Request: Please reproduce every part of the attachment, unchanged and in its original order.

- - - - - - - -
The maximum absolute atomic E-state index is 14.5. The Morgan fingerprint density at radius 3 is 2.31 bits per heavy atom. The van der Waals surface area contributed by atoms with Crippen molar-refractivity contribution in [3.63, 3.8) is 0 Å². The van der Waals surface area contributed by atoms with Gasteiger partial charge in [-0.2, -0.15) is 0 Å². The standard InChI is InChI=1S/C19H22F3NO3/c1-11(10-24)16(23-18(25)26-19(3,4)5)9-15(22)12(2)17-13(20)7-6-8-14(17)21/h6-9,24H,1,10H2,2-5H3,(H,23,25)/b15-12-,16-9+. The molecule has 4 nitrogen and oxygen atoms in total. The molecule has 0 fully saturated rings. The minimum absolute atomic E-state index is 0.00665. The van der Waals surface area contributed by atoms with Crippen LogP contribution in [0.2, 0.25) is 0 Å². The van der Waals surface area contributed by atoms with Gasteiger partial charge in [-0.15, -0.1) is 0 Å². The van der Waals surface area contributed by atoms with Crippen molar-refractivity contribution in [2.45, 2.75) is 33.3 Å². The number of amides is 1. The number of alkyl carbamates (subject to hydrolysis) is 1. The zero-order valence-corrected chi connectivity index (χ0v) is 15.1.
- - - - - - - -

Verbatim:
The maximum absolute atomic E-state index is 14.5. The Morgan fingerprint density at radius 3 is 2.31 bits per heavy atom. The van der Waals surface area contributed by atoms with Crippen molar-refractivity contribution in [3.63, 3.8) is 0 Å². The van der Waals surface area contributed by atoms with Gasteiger partial charge in [-0.2, -0.15) is 0 Å². The standard InChI is InChI=1S/C19H22F3NO3/c1-11(10-24)16(23-18(25)26-19(3,4)5)9-15(22)12(2)17-13(20)7-6-8-14(17)21/h6-9,24H,1,10H2,2-5H3,(H,23,25)/b15-12-,16-9+. The molecule has 4 nitrogen and oxygen atoms in total. The molecule has 0 fully saturated rings. The minimum absolute atomic E-state index is 0.00665. The van der Waals surface area contributed by atoms with Crippen LogP contribution in [0.2, 0.25) is 0 Å². The van der Waals surface area contributed by atoms with Gasteiger partial charge in [-0.15, -0.1) is 0 Å². The van der Waals surface area contributed by atoms with Crippen molar-refractivity contribution in [2.45, 2.75) is 33.3 Å². The number of amides is 1. The number of alkyl carbamates (subject to hydrolysis) is 1. The zero-order valence-corrected chi connectivity index (χ0v) is 15.1.